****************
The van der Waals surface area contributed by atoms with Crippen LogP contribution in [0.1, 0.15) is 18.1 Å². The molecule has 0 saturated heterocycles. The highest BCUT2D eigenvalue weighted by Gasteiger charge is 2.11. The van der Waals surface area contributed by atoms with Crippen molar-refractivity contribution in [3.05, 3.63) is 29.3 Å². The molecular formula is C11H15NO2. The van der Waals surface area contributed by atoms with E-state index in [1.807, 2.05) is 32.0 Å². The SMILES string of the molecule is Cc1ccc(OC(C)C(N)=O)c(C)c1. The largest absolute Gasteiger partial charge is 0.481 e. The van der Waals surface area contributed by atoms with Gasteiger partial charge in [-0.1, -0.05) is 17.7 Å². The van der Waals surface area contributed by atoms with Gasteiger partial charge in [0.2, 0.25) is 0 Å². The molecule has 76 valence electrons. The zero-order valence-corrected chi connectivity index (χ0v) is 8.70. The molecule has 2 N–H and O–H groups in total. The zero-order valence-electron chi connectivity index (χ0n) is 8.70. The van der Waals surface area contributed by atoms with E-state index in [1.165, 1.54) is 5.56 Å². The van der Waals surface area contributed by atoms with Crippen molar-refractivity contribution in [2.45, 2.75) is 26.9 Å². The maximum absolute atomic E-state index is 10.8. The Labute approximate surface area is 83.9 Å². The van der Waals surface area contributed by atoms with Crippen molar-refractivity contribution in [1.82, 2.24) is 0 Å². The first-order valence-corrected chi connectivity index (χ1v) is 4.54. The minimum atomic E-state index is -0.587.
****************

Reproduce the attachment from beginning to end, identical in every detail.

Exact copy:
The van der Waals surface area contributed by atoms with Crippen LogP contribution in [0.1, 0.15) is 18.1 Å². The molecule has 0 saturated heterocycles. The highest BCUT2D eigenvalue weighted by Gasteiger charge is 2.11. The van der Waals surface area contributed by atoms with Crippen molar-refractivity contribution in [3.05, 3.63) is 29.3 Å². The molecular formula is C11H15NO2. The van der Waals surface area contributed by atoms with E-state index in [1.807, 2.05) is 32.0 Å². The SMILES string of the molecule is Cc1ccc(OC(C)C(N)=O)c(C)c1. The largest absolute Gasteiger partial charge is 0.481 e. The van der Waals surface area contributed by atoms with Gasteiger partial charge in [-0.1, -0.05) is 17.7 Å². The van der Waals surface area contributed by atoms with Gasteiger partial charge in [0.2, 0.25) is 0 Å². The molecule has 76 valence electrons. The zero-order valence-corrected chi connectivity index (χ0v) is 8.70. The molecule has 2 N–H and O–H groups in total. The zero-order valence-electron chi connectivity index (χ0n) is 8.70. The van der Waals surface area contributed by atoms with E-state index in [1.165, 1.54) is 5.56 Å². The van der Waals surface area contributed by atoms with Crippen molar-refractivity contribution in [2.45, 2.75) is 26.9 Å². The maximum absolute atomic E-state index is 10.8. The Labute approximate surface area is 83.9 Å². The van der Waals surface area contributed by atoms with Crippen molar-refractivity contribution in [1.82, 2.24) is 0 Å². The first-order valence-corrected chi connectivity index (χ1v) is 4.54. The minimum atomic E-state index is -0.587.